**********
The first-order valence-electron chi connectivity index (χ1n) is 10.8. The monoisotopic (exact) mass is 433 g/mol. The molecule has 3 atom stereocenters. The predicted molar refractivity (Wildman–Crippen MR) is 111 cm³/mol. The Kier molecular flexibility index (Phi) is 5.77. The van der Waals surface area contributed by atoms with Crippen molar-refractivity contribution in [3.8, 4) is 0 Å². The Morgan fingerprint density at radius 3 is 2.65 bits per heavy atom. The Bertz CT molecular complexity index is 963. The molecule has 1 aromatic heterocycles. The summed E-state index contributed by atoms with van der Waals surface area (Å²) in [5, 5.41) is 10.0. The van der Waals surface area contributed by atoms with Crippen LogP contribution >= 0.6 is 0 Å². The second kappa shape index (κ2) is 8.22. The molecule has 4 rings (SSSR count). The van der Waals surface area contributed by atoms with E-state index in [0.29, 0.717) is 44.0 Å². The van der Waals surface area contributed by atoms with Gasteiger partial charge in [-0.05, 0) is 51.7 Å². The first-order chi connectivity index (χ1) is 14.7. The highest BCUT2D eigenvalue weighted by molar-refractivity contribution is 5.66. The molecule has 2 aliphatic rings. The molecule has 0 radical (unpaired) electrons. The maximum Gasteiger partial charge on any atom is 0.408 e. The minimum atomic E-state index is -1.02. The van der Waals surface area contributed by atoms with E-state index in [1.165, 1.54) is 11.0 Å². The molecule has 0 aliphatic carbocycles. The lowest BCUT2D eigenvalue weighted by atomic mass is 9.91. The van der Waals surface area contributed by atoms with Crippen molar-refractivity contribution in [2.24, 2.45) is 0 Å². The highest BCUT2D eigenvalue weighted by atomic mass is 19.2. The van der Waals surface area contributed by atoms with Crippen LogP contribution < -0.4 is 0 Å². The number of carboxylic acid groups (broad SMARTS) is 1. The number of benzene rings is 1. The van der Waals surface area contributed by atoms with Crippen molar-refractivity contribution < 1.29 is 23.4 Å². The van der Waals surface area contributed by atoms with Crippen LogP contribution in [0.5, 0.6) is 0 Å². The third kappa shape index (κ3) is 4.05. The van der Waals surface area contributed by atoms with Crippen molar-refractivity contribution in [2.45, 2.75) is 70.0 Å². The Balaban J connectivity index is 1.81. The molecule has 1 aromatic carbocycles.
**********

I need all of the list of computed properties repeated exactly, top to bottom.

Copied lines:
The first-order valence-electron chi connectivity index (χ1n) is 10.8. The monoisotopic (exact) mass is 433 g/mol. The molecule has 3 atom stereocenters. The predicted molar refractivity (Wildman–Crippen MR) is 111 cm³/mol. The Kier molecular flexibility index (Phi) is 5.77. The van der Waals surface area contributed by atoms with Crippen molar-refractivity contribution in [3.8, 4) is 0 Å². The Morgan fingerprint density at radius 3 is 2.65 bits per heavy atom. The Bertz CT molecular complexity index is 963. The molecule has 1 aromatic heterocycles. The summed E-state index contributed by atoms with van der Waals surface area (Å²) in [5, 5.41) is 10.0. The van der Waals surface area contributed by atoms with Crippen LogP contribution >= 0.6 is 0 Å². The second kappa shape index (κ2) is 8.22. The molecule has 4 rings (SSSR count). The van der Waals surface area contributed by atoms with E-state index in [0.29, 0.717) is 44.0 Å². The van der Waals surface area contributed by atoms with Gasteiger partial charge in [-0.05, 0) is 51.7 Å². The first-order chi connectivity index (χ1) is 14.7. The highest BCUT2D eigenvalue weighted by molar-refractivity contribution is 5.66. The molecule has 2 aliphatic rings. The molecule has 0 radical (unpaired) electrons. The maximum Gasteiger partial charge on any atom is 0.408 e. The minimum atomic E-state index is -1.02. The van der Waals surface area contributed by atoms with E-state index in [1.165, 1.54) is 11.0 Å². The molecule has 0 aliphatic carbocycles. The lowest BCUT2D eigenvalue weighted by atomic mass is 9.91. The van der Waals surface area contributed by atoms with Crippen molar-refractivity contribution in [2.24, 2.45) is 0 Å². The highest BCUT2D eigenvalue weighted by atomic mass is 19.2. The van der Waals surface area contributed by atoms with Crippen LogP contribution < -0.4 is 0 Å². The number of carboxylic acid groups (broad SMARTS) is 1. The number of benzene rings is 1. The van der Waals surface area contributed by atoms with Crippen molar-refractivity contribution < 1.29 is 23.4 Å². The van der Waals surface area contributed by atoms with Crippen LogP contribution in [0.5, 0.6) is 0 Å². The third kappa shape index (κ3) is 4.05. The van der Waals surface area contributed by atoms with Crippen molar-refractivity contribution in [2.45, 2.75) is 70.0 Å². The Balaban J connectivity index is 1.81. The molecule has 1 aromatic carbocycles.